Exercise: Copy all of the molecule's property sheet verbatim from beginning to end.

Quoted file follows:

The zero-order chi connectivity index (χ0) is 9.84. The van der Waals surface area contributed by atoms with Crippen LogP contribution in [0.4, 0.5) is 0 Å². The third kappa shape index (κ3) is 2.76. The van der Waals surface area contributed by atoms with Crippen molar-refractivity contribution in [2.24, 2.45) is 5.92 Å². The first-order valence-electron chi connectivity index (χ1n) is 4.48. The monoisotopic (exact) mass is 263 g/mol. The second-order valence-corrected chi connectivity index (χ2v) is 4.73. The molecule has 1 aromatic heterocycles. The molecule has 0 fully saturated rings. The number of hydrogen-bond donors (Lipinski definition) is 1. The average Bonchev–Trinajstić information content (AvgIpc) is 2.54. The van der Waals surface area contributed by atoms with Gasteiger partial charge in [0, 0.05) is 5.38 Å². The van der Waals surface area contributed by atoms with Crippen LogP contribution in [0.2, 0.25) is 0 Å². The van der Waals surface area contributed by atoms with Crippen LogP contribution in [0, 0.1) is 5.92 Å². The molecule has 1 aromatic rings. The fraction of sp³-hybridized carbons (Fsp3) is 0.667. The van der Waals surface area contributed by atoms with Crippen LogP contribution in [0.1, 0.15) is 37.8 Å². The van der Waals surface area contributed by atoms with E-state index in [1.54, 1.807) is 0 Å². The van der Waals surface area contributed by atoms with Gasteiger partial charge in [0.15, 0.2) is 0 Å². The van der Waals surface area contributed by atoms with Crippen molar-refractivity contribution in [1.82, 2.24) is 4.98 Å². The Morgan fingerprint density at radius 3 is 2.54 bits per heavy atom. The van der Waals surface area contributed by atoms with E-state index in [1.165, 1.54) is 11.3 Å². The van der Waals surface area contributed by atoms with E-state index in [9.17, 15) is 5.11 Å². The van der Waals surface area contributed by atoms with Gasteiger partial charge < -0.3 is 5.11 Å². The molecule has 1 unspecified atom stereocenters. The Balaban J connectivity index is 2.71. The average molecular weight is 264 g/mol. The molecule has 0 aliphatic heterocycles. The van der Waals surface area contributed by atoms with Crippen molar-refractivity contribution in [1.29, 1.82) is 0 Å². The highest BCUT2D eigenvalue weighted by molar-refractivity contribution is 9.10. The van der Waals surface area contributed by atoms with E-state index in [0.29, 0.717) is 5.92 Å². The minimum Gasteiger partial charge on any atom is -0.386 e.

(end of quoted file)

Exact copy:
The zero-order chi connectivity index (χ0) is 9.84. The van der Waals surface area contributed by atoms with Crippen LogP contribution in [0.4, 0.5) is 0 Å². The third kappa shape index (κ3) is 2.76. The van der Waals surface area contributed by atoms with Crippen molar-refractivity contribution in [2.24, 2.45) is 5.92 Å². The first-order valence-electron chi connectivity index (χ1n) is 4.48. The monoisotopic (exact) mass is 263 g/mol. The second-order valence-corrected chi connectivity index (χ2v) is 4.73. The molecule has 1 aromatic heterocycles. The molecule has 0 fully saturated rings. The number of hydrogen-bond donors (Lipinski definition) is 1. The average Bonchev–Trinajstić information content (AvgIpc) is 2.54. The van der Waals surface area contributed by atoms with Gasteiger partial charge in [0, 0.05) is 5.38 Å². The van der Waals surface area contributed by atoms with Crippen LogP contribution in [0.2, 0.25) is 0 Å². The van der Waals surface area contributed by atoms with Crippen LogP contribution in [0, 0.1) is 5.92 Å². The molecule has 1 aromatic rings. The fraction of sp³-hybridized carbons (Fsp3) is 0.667. The van der Waals surface area contributed by atoms with Crippen LogP contribution in [0.1, 0.15) is 37.8 Å². The van der Waals surface area contributed by atoms with E-state index in [1.54, 1.807) is 0 Å². The van der Waals surface area contributed by atoms with Gasteiger partial charge in [0.15, 0.2) is 0 Å². The van der Waals surface area contributed by atoms with Crippen molar-refractivity contribution in [1.82, 2.24) is 4.98 Å². The Morgan fingerprint density at radius 3 is 2.54 bits per heavy atom. The van der Waals surface area contributed by atoms with E-state index in [1.165, 1.54) is 11.3 Å². The van der Waals surface area contributed by atoms with E-state index in [9.17, 15) is 5.11 Å². The van der Waals surface area contributed by atoms with Gasteiger partial charge < -0.3 is 5.11 Å². The molecule has 1 unspecified atom stereocenters. The Balaban J connectivity index is 2.71. The average molecular weight is 264 g/mol. The molecule has 0 aliphatic heterocycles. The van der Waals surface area contributed by atoms with Crippen molar-refractivity contribution in [1.29, 1.82) is 0 Å². The highest BCUT2D eigenvalue weighted by molar-refractivity contribution is 9.10. The van der Waals surface area contributed by atoms with E-state index in [0.29, 0.717) is 5.92 Å². The minimum Gasteiger partial charge on any atom is -0.386 e.